Mickelson Learns Lesson of Staying Positive

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Phil Mickelson learned a valuable lesson when he won the MasterCard Colonial last year. He learned there is rarely a deficit that is too large to be whittled down by a determined golfer. Shoot a good number, forget about winning, and you never know what will happen.
 
I remember most standing on the 10th tee seven shots behind and feeling as though I really didnt have a shot at winning, he said. I decided just to play a solid back nine and let whatever happened, happen.
 
I birdied the first three holes of the backside, with a bogey or two by the leaders, and I was in contention. I looked and saw I was closing rapidly on the lead. That gave me confidence that I could do it, and I went on to win.
 
Mickelson used the five birdies on the back to fashion a final-day 63 on the par-70 Colonial course. Such was his domination that he won by two shots over the runners-up, Davis Love III and Stewart Cink.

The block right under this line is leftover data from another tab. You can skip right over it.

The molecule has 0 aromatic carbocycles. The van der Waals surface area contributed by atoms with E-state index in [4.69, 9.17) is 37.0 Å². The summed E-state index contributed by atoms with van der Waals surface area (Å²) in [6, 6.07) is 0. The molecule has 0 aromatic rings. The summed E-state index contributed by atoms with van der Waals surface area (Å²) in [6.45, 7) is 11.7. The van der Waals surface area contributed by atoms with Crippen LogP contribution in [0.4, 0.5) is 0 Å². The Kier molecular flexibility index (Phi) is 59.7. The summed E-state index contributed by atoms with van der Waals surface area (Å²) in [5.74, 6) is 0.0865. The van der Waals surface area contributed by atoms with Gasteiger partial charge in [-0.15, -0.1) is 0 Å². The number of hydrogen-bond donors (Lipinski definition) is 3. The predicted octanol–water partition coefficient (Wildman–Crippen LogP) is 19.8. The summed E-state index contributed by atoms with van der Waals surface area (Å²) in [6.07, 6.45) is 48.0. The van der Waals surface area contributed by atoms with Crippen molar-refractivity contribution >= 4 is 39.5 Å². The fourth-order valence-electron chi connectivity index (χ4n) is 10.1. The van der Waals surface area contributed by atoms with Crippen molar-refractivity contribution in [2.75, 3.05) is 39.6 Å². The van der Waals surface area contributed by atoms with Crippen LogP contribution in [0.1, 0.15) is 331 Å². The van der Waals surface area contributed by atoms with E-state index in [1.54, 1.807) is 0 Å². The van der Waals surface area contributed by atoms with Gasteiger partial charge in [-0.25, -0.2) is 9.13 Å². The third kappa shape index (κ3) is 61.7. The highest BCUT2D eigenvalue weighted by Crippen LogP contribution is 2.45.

This is a new year, and though Mickelson has finished in the top three six times, he won only the Buick Invitational. This could be the start of something new as he enters his second big flurry of activity corresponding with the majors.
 
I played five in a row my last stint with No. 5 being the Masters, he said. This time Im playing four in a row, Ill take a week off, and then play two more ending in the U.S. Open.
 
I play better when I play more tournaments. I have the opportunity to work hard on my game over a longer period of time, as opposed to working on my game in two-week increments. I think it is important to play under competitive, tournament situations. Scoring under difficult conditions is what we have to do, and we dont have the chance to do that playing at home. Its just not the same.
 
The U.S. Open this year is at Southern Hills in Tulsa, Okla., and Mickelson noted the amazing similarities between Colonial and Southern Hills ' starting with the fact that both courses were designed by Perry Maxwell.
 
You have very similar greens styles, very similar bunker styles, same basic grasses, he said. It looks to me as though these two courses are as much alike as two courses can be. Thats why they are so highly regarded, because they are such straight-forward tests of golf.
 
Look back at the record books when Tommy Bolt won here and the same year, 1958, won the U.S. Open at Southern Hills. Nick Price in 94 won both this tournament and the PGA at Southern Hills. I think its a real possibility that whomever wins here will also win at Southern Hills.